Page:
The opinion of the court was delivered by: Hon. Gonzalo P. Curiel United States District Judge
(1) GRANTING APPLICATION TO PROCEED IN FORMA PAUPERIS; and (2) DISMISSING CASE WITHOUT PREJUDICE AND WITH LEAVE TO AMEND
Petitioner, a state prisoner proceeding pro se, has submitted a Petition for Writ of Habeas Corpus pursuant to 28 U.S.C. § 2254, together with a request to proceed in forma pauperis.
MOTION TO PROCEED IN FORMA PAUPERIS
Petitioner has $0.98 on account at the California correctional institution in which he is presently confined. Petitioner cannot afford the $5.00 filing fee. Thus, the Court GRANTS Petitioner's application to proceed in forma pauperis, and allows Petitioner to prosecute the above-referenced action as a poor person without being required to prepay fees or costs and without being required to post security. The Clerk of the Court shall file the Petition for Writ of Habeas Corpus without prepayment of the filing fee.
A petition for writ of habeas corpus may be filed in the United States District Court of either the judicial district in which the petitioner is presently confined or the judicial district in which he was convicted and sentenced. See 28 U.S.C. § 2241(d); Braden v. 30th Judicial Circuit Court, 410 U.S. 484, 497 (1973). Petitioner is presently confined at George Baily Detention Facility, located in San Diego County, which is within the jurisdictional boundaries of the United States District Court for the Southern District of California. See 28 U.S.C. § 84(d). However, it is not clear from the petition whether Petitioner seeks to challenge a state court conviction from Florida, or whether he seeks to challenge the use of the Florida conviction as an enhancement of state court conviction from San Diego County. Nor is it clear whether Petitioner is currently in custody pursuant to a conviction from a San Diego County court. Accordingly, the Court cannot determine from the petition whether jurisdiction exists in the United States District Court for the Southern District of California.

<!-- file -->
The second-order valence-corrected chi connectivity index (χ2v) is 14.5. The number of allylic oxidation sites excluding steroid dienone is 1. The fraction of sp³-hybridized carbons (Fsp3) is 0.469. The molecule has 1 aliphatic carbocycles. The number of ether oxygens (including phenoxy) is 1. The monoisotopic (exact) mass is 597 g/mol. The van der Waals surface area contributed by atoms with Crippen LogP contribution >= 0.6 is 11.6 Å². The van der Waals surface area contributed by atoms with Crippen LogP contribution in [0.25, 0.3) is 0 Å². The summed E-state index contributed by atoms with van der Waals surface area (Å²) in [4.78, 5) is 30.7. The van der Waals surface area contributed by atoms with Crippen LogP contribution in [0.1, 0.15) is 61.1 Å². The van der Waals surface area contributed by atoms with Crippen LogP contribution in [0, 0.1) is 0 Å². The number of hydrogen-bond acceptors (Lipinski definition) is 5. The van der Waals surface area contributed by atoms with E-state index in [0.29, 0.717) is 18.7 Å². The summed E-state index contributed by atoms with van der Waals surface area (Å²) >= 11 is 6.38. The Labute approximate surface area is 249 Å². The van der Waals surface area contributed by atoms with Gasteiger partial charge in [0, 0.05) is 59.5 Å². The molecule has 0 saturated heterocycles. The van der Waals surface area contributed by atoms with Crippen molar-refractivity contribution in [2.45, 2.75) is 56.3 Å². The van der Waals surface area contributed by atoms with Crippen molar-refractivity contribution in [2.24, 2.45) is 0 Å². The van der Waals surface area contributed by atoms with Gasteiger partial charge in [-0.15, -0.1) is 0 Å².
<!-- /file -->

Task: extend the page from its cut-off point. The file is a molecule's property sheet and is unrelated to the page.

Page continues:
If Petitioner wishes to challenge the validity of his Florida conviction, the Court advises him he must file his habeas corpus action in the United States District Court for the Southern District of Florida. See 28 U.S.C. § 89(c). If Petitioner wishes to challenge a state court conviction from San Diego County, he must file a First Amended Petition that clearly sets forth the conviction he is challenging and the grounds upon which he is challenging it.
FAILURE TO STATE A COGNIZABLE FEDERAL CLAIM
Additionally, in accordance with Rule 4 of the rules governing § 2254 cases, Petitioner has failed to allege that his state court conviction or sentence violates the Constitution of the United States.
Title 28, United States Code, § 2254(a), sets forth the following scope of review for federal habeas corpus claims:
The Supreme Court, a Justice thereof, a circuit judge, or a district court shall entertain an application for a writ of habeas corpus in behalf of a person in custody pursuant to the judgment of a State court only on the ground that he is in custody in violation of the Constitution or laws or treaties of the United States.
28 U.S.C. § 2254(a) (emphasis added). See Hernandez v. Ylst, 930 F.2d 714, 719 (9th Cir. 1991); Mannhalt v. Reed, 847 F.2d 576, 579 (9th Cir. 1988); Kealohapauole v. Shimoda, 800 F.2d 1463, 1464-65 (9th Cir. 1986). Thus, to present a cognizable federal habeas corpus claim under § 2254, a state prisoner must allege both that he is in custody pursuant to a "judgment of a State court," and that he is in custody in "violation of the Constitution or laws or treaties of the United States." See 28 U.S.C. § 2254(a).
Here, Petitioner claims that "the trial court failed [to] abide by the proper procedures pursuant to Penal Code [section] 1368," "violations of various civil rights of the Appellant," "petition for release on recognizance (bail review)," and "irrelevance of the charged complaints." (Pet. at 3.) In no way does Petitioner claim he is "in custody in ...